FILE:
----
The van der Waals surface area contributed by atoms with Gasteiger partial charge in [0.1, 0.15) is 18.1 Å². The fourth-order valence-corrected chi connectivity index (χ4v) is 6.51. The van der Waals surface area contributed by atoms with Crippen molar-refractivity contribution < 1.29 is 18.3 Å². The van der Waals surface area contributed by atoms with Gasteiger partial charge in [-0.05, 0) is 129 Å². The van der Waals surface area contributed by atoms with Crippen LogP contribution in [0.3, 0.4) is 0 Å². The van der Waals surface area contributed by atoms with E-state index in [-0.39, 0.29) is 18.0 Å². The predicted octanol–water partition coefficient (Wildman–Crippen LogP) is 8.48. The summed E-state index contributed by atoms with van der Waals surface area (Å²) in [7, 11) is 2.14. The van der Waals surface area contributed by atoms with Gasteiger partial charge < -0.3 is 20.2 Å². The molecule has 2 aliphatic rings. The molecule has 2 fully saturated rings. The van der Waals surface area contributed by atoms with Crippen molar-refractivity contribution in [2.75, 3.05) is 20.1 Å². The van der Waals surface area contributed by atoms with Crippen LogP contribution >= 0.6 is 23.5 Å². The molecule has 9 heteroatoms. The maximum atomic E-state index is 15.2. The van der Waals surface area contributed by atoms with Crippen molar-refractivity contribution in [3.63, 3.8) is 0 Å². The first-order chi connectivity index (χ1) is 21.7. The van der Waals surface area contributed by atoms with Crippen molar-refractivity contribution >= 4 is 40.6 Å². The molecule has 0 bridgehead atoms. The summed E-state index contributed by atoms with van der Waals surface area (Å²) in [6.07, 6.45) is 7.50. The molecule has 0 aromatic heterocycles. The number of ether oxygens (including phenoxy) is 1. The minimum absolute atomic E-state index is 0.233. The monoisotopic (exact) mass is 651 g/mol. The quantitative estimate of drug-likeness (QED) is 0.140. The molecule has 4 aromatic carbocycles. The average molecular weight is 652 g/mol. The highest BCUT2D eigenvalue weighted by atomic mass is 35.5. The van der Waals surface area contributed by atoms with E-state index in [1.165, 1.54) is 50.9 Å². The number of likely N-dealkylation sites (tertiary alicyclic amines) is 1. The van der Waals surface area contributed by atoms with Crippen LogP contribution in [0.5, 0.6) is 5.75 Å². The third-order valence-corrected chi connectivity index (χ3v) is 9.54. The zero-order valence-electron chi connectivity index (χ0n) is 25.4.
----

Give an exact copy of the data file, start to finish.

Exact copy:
The van der Waals surface area contributed by atoms with Gasteiger partial charge in [0.1, 0.15) is 18.1 Å². The fourth-order valence-corrected chi connectivity index (χ4v) is 6.51. The van der Waals surface area contributed by atoms with Crippen molar-refractivity contribution < 1.29 is 18.3 Å². The van der Waals surface area contributed by atoms with Gasteiger partial charge in [-0.05, 0) is 129 Å². The van der Waals surface area contributed by atoms with Crippen LogP contribution in [0.3, 0.4) is 0 Å². The van der Waals surface area contributed by atoms with E-state index in [-0.39, 0.29) is 18.0 Å². The predicted octanol–water partition coefficient (Wildman–Crippen LogP) is 8.48. The summed E-state index contributed by atoms with van der Waals surface area (Å²) in [7, 11) is 2.14. The van der Waals surface area contributed by atoms with Gasteiger partial charge < -0.3 is 20.2 Å². The molecule has 2 aliphatic rings. The molecule has 2 fully saturated rings. The van der Waals surface area contributed by atoms with Crippen molar-refractivity contribution in [2.75, 3.05) is 20.1 Å². The van der Waals surface area contributed by atoms with Crippen LogP contribution >= 0.6 is 23.5 Å². The molecule has 9 heteroatoms. The maximum atomic E-state index is 15.2. The van der Waals surface area contributed by atoms with Crippen molar-refractivity contribution in [3.63, 3.8) is 0 Å². The first-order chi connectivity index (χ1) is 21.7. The van der Waals surface area contributed by atoms with Crippen molar-refractivity contribution >= 4 is 40.6 Å². The molecule has 0 bridgehead atoms. The summed E-state index contributed by atoms with van der Waals surface area (Å²) in [6.07, 6.45) is 7.50. The molecule has 0 aromatic heterocycles. The number of ether oxygens (including phenoxy) is 1. The minimum absolute atomic E-state index is 0.233. The monoisotopic (exact) mass is 651 g/mol. The quantitative estimate of drug-likeness (QED) is 0.140. The molecule has 4 aromatic carbocycles. The average molecular weight is 652 g/mol. The highest BCUT2D eigenvalue weighted by atomic mass is 35.5. The van der Waals surface area contributed by atoms with E-state index in [1.165, 1.54) is 50.9 Å². The number of likely N-dealkylation sites (tertiary alicyclic amines) is 1. The van der Waals surface area contributed by atoms with Crippen LogP contribution in [0.5, 0.6) is 5.75 Å². The third-order valence-corrected chi connectivity index (χ3v) is 9.54. The zero-order valence-electron chi connectivity index (χ0n) is 25.4.